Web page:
Supreme Court won’t block Canadian detainee’s trial
The US Supreme Court on Friday declined to block the prosecution of Canadian Omar Khadr, the last Western detainee at Guantanamo Bay, whose war crimes trial is set to open August 10.
“The application for stay presented to the chief justice and by him referred to the court is denied,” the top US court said in a brief order that gave no details as to why the request was denied.
Khadr’s military attorney, Lieutenant Colonel Jon Jackson, had sought a high court order forcing a lower court to examine the constitutionality of the military tribunal set to try the 23-year-old Canadian.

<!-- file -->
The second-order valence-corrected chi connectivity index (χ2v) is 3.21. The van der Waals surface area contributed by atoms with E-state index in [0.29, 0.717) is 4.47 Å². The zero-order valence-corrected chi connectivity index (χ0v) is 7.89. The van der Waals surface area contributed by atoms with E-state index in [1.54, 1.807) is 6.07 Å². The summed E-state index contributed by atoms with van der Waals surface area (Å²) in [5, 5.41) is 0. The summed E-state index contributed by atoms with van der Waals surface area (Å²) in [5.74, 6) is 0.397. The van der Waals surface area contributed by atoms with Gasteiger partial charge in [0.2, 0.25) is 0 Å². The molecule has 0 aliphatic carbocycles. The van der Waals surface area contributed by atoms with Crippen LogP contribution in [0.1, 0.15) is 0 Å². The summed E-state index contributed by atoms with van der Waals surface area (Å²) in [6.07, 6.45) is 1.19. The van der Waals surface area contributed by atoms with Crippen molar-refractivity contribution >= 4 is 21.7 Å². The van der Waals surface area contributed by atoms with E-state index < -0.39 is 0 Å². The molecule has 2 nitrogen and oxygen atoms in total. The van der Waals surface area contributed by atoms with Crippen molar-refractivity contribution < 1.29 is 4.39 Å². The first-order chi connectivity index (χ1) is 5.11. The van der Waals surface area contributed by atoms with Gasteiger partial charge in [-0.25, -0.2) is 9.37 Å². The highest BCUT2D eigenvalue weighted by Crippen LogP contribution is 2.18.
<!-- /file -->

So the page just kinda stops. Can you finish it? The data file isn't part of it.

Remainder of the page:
Alternatively, Jackson argued, the high court could issue its own decision on the constitutionality of the tribunals at the controversial prison facility located at a US military base on land leased from Cuba.
US forces in Afghanistan took Khadr prisoner in July 2002, when he was just 15 years old. He was later charged with war crimes for allegedly throwing a grenade that killed a US soldier.
Khadr, who has sacked his American defense lawyers and refused a plea deal, faces the possibility of life in prison if convicted.
Canada has declined to seek his release from Guantanamo, saying the judicial process at the facility should be seen through.